Whales like the orcas shown here are struggling to survive in B.C. waters. (Jared Towers)

B.C. whale-watching group uses surcharge to boost salmon, science for killer whales

Prince of Whales Whale Watching says the conservation fee charged to passengers will rise from $2 to $5

A British Columbia whale-watching organization is boosting its passenger surcharge to increase spending on science programs and salmon-recovery projects for killer whale conservation.

Prince of Whales Whale Watching says the conservation fee charged to passengers will rise from $2 to $5 and will be aimed at supporting the endangered southern resident killer whale population.

READ MORE: Dead killer whale discovered on Nootka Island

The company says in a news release the added fee is expected to generate more than $1 million over the next five years with the money going towards orca-based science programs and chinook salmon recovery projects, the preferred food of the resident whales.

VIDEO: Rare close encounter with whale pod

Alan McGillivray, owner of the whale-watching company, says the southern resident population is struggling and one of the big reasons is reduced availability of prey.

There are just 74 remaining members of the southern residents that are often found in the waters off B.C. and Washington state.

READ MORE: Saving salmon: B.C. business man believes hatcheries can help bring back the fish

Prince of Whales is one of the largest eco-adventure and marine wildlife tour companies in B.C. with operations in Victoria and Vancouver.

The Canadian Press


Like us on Facebook and follow us on Twitter.

Get local stories you won't find anywhere else right to your inbox.
Sign up here

Just Posted

Stop checks, searches of Wet’suwet’en pipeline opposers unlawful: Watchdog

Wet’suwet’en hereditary chiefs, the B.C. Civil Liberties Association, Union of B.C. Indian Chiefs file complaint

Dozens march for MMIGW at third annual event in Terrace

Family members and friends of victims joined the walk on Feb. 14

Wet’suwet’en pipeline supporters speak up

“Protesters get one side of the story and they stand up with their fists in the air.”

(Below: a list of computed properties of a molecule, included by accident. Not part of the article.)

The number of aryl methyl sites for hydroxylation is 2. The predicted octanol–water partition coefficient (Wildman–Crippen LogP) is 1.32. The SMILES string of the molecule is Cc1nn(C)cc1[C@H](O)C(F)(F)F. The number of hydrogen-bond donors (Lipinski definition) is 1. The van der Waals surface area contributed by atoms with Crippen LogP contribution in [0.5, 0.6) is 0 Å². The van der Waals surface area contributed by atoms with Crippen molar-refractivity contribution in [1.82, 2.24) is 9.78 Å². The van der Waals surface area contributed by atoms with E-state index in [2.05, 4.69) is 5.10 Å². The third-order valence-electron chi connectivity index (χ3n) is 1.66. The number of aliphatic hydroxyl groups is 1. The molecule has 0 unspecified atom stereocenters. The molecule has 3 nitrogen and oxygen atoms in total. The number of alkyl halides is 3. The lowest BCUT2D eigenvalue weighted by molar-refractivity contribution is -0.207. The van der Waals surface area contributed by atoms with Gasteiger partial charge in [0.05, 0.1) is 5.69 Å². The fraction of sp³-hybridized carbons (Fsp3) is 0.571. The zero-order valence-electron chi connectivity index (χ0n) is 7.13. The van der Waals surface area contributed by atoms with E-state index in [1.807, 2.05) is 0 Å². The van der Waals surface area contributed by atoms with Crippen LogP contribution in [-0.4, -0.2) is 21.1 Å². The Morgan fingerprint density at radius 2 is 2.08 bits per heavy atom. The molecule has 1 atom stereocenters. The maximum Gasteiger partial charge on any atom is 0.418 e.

Groups in Terrace receive grants from logging profits

Money comes from the city-owned Terrace Community Forest fund

Regional ringette team off to the BC Winter Games

Players come from Terrace and Houston

Blair says RCMP have met Wet’suwet’en conditions, calls for end to blockades

The Wet’suwet’en’s hereditary chiefs oppose the Coastal GasLink project

Health officials confirm sixth COVID-19 case in B.C.

Woman remains in isolation as Fraser Health officials investigate

Study says flu vaccine protected most people during unusual influenza season

Test-negative method was pioneered by the BC Centre for Disease Control in 2004

Saskatchewan and B.C. reach championship round at Scotties

British Columbia’s Corryn Brown locked up the last berth in Pool B

B.C. lawyer, professor look to piloting a mental-health court

In November, Nova Scotia’s mental-health court program marked 10 years of existence

COLUMN: Not an expert on First Nations government structures? Then maybe you should calm down

Consider your knowledge about First Nations governance structures before getting really, really mad

One dead in multi-vehicle collision involving logging truck on northern B.C. highway

DriveBC says highway expected to remain closed until 8 p.m.

B.C. teacher gets 15-year ban after lying about having sex with just-graduated student

Teacher had been dishonest with the B.C. Commissioner for Teacher Regulation

Pipeline talks got B.C. railway open, can work again: Horgan

Premier says protest excesses damage Wet’suwet’en case

Most Read